Speaking of funding, the Floriculture and Nursery Research Initiative (FNRI), a research program of the USDA Agricultural Research Service, has been funded to the tune of an additional $1 million, says the Society of American Florists, which has had the full court press on in Washington for at least two years. This is on top of the current funding of $4.6 million. The funding is part of the omnibus spending bill approved by Congress and signed into law in late March by President Trump.
The figure represents the largest single increase in almost 20 years for FNRI, which plays a critical role in generating scientific research on high-priority issues that affect all segments, including post-harvest technology, water quality, and pest and disease management. Half is for floral and half is for nursery. The research program started with $1 million in 1999.
“This is very big news,” said Shawn McBurney, SAF’s senior director of government relations, in a press release. “This is a huge accomplishment for the floral industry, and it would not have happened without the support and hard work of SAF members. This proves that conversations between SAF members and lawmakers and their staff during Congressional Action Days have made a real difference.”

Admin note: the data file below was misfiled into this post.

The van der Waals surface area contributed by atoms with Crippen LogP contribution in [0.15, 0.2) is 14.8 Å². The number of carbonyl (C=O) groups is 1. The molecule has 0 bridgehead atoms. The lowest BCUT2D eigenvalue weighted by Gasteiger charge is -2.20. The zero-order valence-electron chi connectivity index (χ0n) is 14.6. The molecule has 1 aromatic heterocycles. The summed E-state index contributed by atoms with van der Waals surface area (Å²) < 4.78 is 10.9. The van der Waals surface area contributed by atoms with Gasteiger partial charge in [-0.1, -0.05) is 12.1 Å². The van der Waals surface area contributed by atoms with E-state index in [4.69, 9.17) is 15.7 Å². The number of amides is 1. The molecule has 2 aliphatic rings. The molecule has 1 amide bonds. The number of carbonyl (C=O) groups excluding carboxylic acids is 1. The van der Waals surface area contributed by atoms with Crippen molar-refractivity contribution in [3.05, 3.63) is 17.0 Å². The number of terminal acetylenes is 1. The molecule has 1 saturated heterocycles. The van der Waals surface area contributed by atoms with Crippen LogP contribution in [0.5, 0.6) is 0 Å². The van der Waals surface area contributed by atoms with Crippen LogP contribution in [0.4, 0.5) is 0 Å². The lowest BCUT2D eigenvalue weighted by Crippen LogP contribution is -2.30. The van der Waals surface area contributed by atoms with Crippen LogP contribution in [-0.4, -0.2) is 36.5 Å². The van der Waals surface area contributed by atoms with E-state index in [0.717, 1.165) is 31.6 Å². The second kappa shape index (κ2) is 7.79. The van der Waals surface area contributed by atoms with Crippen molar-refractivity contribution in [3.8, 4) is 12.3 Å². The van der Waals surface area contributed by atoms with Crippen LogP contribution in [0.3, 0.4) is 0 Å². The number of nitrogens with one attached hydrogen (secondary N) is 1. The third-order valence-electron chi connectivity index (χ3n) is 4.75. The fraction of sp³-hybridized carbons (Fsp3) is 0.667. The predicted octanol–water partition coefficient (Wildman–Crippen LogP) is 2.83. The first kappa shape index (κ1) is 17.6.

A few weeks ago, while studying the tulip industry in the Netherlands, I wanted to find out just how big the U.S. market is for tulip bulbs intended for cut flower production. My hosts have obliged with that number.
In their most recent data, about 50 tulip growers in the U.S. received 437 million tulip bulbs. That compares to 988 million bulbs going to the other countries outside of the EU (they don’t have export stats for EU countries). Canada received about 173 million of the 988 million.
I’m told that the total number of tulip bulbs produced in the Netherlands (and by contract growers in the southern hemisphere) is about 6 billion. The best guess is that 70% (4.2 billion) of those is for forcing (cuts and pots) and the remaining 30% (1.8 billion) are dried. I thought I’d try a bit of cut tulip math:
Total cut tulips 4.2 billion
U.S. 437 million
Rest of world 988 million
Total 1.425 billion
Wouldn’t it stand to reason that if there are about 4.2 billion tulip bulbs grown for cuts, and the U.S. and the rest of the world outside the EU grow 1.425 billion of those, then the remainder, 2.775 billion, would be credited to the EU?
Also, at 437 million, the U.S. is growing about 10% of the world’s cut tulips.
Put that in your Dutchman’s pipe and smoke it!
It’s plant shipping season, and it’s still cold and snowy in many places, which is why Karen Brohl’s photo is so funny … except it’s not funny (I enlarged the signs on the door so you can read them):
Wrote Karen, “Ugh! Good thing I saw them to pull them in[doors].”
See you next time!
GrowerTalks and Green Profit
This e-mail received by 22,980 loyal readers!
Thanks to my loyal sponsors, who help me reach the 22,980 readers of Acres Online in 66 countries. Want to be one of them (a sponsor, that is)? Give Paul Black a shout and he'll hook you up.